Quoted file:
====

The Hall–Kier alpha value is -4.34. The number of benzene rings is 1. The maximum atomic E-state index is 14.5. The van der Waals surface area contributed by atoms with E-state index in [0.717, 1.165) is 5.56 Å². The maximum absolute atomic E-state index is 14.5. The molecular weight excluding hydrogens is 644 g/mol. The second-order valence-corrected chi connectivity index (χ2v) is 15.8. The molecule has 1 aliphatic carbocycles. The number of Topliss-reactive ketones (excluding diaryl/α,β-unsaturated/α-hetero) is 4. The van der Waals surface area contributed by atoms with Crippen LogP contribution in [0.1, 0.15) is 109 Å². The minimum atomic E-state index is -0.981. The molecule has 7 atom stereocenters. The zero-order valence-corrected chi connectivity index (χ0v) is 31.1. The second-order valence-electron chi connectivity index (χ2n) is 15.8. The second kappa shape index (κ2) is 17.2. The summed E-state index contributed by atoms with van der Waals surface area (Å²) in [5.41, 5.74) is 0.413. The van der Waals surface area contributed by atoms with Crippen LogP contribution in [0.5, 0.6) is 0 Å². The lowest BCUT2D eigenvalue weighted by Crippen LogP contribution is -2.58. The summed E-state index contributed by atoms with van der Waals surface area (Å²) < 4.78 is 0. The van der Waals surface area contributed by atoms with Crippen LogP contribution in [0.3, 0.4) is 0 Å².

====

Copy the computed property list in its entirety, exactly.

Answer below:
The Hall–Kier alpha value is -4.34. The number of benzene rings is 1. The maximum atomic E-state index is 14.5. The van der Waals surface area contributed by atoms with E-state index in [0.717, 1.165) is 5.56 Å². The maximum absolute atomic E-state index is 14.5. The molecular weight excluding hydrogens is 644 g/mol. The second-order valence-corrected chi connectivity index (χ2v) is 15.8. The molecule has 1 aliphatic carbocycles. The number of Topliss-reactive ketones (excluding diaryl/α,β-unsaturated/α-hetero) is 4. The van der Waals surface area contributed by atoms with Crippen LogP contribution in [0.1, 0.15) is 109 Å². The minimum atomic E-state index is -0.981. The molecule has 7 atom stereocenters. The zero-order valence-corrected chi connectivity index (χ0v) is 31.1. The second-order valence-electron chi connectivity index (χ2n) is 15.8. The second kappa shape index (κ2) is 17.2. The summed E-state index contributed by atoms with van der Waals surface area (Å²) in [5.41, 5.74) is 0.413. The van der Waals surface area contributed by atoms with Crippen LogP contribution in [0.5, 0.6) is 0 Å². The lowest BCUT2D eigenvalue weighted by Crippen LogP contribution is -2.58. The summed E-state index contributed by atoms with van der Waals surface area (Å²) < 4.78 is 0. The van der Waals surface area contributed by atoms with Crippen LogP contribution in [0.3, 0.4) is 0 Å².